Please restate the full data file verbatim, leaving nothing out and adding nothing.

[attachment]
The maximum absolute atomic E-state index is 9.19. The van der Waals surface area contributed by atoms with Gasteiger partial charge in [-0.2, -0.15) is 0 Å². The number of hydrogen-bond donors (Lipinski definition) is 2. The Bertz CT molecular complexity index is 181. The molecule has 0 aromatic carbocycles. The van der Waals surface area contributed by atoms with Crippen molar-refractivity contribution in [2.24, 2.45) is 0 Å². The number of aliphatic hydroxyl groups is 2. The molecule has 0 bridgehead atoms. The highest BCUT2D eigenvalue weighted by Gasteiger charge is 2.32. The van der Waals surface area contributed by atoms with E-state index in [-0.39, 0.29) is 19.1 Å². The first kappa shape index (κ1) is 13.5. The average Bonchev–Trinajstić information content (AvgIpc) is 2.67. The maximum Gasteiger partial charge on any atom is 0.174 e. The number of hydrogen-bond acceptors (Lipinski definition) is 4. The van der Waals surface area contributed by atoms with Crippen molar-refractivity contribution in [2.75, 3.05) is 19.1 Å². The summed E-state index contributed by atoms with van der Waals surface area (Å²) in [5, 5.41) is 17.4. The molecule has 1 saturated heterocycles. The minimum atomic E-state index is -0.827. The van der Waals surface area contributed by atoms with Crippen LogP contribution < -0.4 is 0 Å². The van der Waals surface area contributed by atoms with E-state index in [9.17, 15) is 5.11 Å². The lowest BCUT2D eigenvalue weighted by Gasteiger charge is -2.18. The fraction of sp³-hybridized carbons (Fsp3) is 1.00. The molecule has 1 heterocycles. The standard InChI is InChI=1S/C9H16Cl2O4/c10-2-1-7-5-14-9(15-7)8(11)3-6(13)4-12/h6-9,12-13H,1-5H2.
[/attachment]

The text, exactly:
The maximum absolute atomic E-state index is 9.19. The van der Waals surface area contributed by atoms with Gasteiger partial charge in [-0.2, -0.15) is 0 Å². The number of hydrogen-bond donors (Lipinski definition) is 2. The Bertz CT molecular complexity index is 181. The molecule has 0 aromatic carbocycles. The van der Waals surface area contributed by atoms with Crippen molar-refractivity contribution in [2.24, 2.45) is 0 Å². The number of aliphatic hydroxyl groups is 2. The molecule has 0 bridgehead atoms. The highest BCUT2D eigenvalue weighted by Gasteiger charge is 2.32. The van der Waals surface area contributed by atoms with E-state index in [-0.39, 0.29) is 19.1 Å². The first kappa shape index (κ1) is 13.5. The average Bonchev–Trinajstić information content (AvgIpc) is 2.67. The maximum Gasteiger partial charge on any atom is 0.174 e. The number of hydrogen-bond acceptors (Lipinski definition) is 4. The van der Waals surface area contributed by atoms with Crippen molar-refractivity contribution in [2.75, 3.05) is 19.1 Å². The summed E-state index contributed by atoms with van der Waals surface area (Å²) in [5, 5.41) is 17.4. The molecule has 1 saturated heterocycles. The minimum atomic E-state index is -0.827. The van der Waals surface area contributed by atoms with Crippen LogP contribution < -0.4 is 0 Å². The van der Waals surface area contributed by atoms with E-state index in [9.17, 15) is 5.11 Å². The lowest BCUT2D eigenvalue weighted by Gasteiger charge is -2.18. The fraction of sp³-hybridized carbons (Fsp3) is 1.00. The molecule has 1 heterocycles. The standard InChI is InChI=1S/C9H16Cl2O4/c10-2-1-7-5-14-9(15-7)8(11)3-6(13)4-12/h6-9,12-13H,1-5H2.